New Brunswick Tribune

Wednesday, January 26, 2022

Cargill’s High River beef-processing plant barely avoids protest action

Strike action is narrowly avoided at the Cargill beef-processing plant

Key takeaways:

  • On Saturday, the United Food and Commercial Workers Local 401 stated that 71 percent of workers approved the new contract offer.

Employees at Cargill’s beef-processing factory in High River, Alta., narrowly avoided strike action and a possible lockout by voting to favor a new labor contract.

The United Food and Commercial Workers Local 401 (UFCW), which represents workers at the company, announced on Saturday that 71 percent of workers voted in favor of the new contract offer.

The UFCW stated that the decision was not easy for the workers at the facility, adding that the contract vote was a “bittersweet win.”

Also read: 77 New Covid-19 cases are being reported as the province prepares to change its rules

After a COVID-19 epidemic at the facility in 2020, which affected over 900 people, workers voiced safety concerns. 3 people have died due to the outbreak, which forced Cargill to temporarily close the factory, which is one of Canada’s largest.

According to the union, the new contract contains processes to safeguard worker health and safety and perks and expanded sick leave entitlements.

ACCORDING TO CARGILL SPOKESPERSON DANIEL SULLIVAN, the UFCW’s bargaining committee agreed to recommend the new offer to its members after the two parties met on Tuesday. Between Thursday and Saturday, workers cast ballots.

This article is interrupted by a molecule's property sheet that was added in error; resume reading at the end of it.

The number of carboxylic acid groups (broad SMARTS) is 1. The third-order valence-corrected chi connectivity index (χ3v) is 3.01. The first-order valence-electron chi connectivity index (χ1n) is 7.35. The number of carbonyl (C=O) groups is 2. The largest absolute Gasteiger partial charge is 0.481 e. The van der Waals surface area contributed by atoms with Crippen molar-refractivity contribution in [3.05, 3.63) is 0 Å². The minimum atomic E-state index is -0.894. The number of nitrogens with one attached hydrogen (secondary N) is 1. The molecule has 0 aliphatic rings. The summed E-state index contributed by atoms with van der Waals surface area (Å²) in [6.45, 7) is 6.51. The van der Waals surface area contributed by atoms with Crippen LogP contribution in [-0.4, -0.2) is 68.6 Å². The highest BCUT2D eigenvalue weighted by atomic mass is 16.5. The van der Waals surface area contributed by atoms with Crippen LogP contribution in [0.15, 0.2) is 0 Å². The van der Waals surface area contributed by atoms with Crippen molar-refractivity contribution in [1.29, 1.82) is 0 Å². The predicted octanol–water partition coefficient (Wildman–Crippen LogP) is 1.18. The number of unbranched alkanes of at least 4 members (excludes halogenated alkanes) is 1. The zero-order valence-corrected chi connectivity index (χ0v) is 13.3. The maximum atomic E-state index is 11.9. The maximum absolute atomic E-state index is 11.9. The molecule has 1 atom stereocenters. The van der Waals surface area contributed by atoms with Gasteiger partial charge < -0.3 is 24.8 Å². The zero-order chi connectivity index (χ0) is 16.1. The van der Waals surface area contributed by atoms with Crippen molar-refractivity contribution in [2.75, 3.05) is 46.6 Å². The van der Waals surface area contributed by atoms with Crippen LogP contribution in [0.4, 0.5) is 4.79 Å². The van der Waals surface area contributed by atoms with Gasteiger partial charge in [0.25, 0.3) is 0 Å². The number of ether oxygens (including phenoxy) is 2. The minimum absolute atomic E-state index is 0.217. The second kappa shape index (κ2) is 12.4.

The union leaked parts of the potential offer to CBC earlier this week. Many Cargill union members received $4,200 in retroactive compensation, signing, holiday, and COVID-19 bonuses, as well as a $5 wage rise.

Unless a deal is reached, the plant’s nearly 2,000 workers will go on strike Monday, according to the UFCW.

Cargill issues lockout notice to staff at one of Canadas largest beef-processing  plants
Cargill issues lockout notice to staff at one of Canadas largest beef-processing plants. Image from CBC News

In preparation for a probable strike, the union brought tents, floodlights, and heaters while neighboring fields were leveled to accommodate parking.

According to a statement from Cargill’s vice-president of labor relations, Tanya Teeter, which was seized and made public by the union, the business planned to lock out all UFCW union employees as of 12:01 a.m. Monday.

Jarrod Gillig, the company’s president of business operations and supply chain for North America protein, said in a statement to CBC Saturday, “We are pleased to have reached an agreement that is comprehensive, fair, and reflective of their commitment to excellence at Cargill and the critical role they play in feeding families across Canada.”

“As an organization that leads with our philosophy of putting people first, we sincerely feel this ratification is in our employees’ best interests, and we are excited to go forward to build a stronger future — together.”

Reforms are still required: Union

In a statement released Saturday, UFCW President Thomas Hesse said, “We also look forward to the residents of Alberta joining us in advocating for changes and restructuring in the meatpacking business.”

“Workers have been taken advantage of. Ranchers have been taken advantage of. And we’ve all been conned at the supermarket checkout line. The government, as well as Alberta ranchers and consumers, failed to protect these workers. Change is unavoidable.”

The Cargill operation can handle up to 4,500 cattle every day, accounting for almost one-third of all beef produced in Canada.

Source: CBC News

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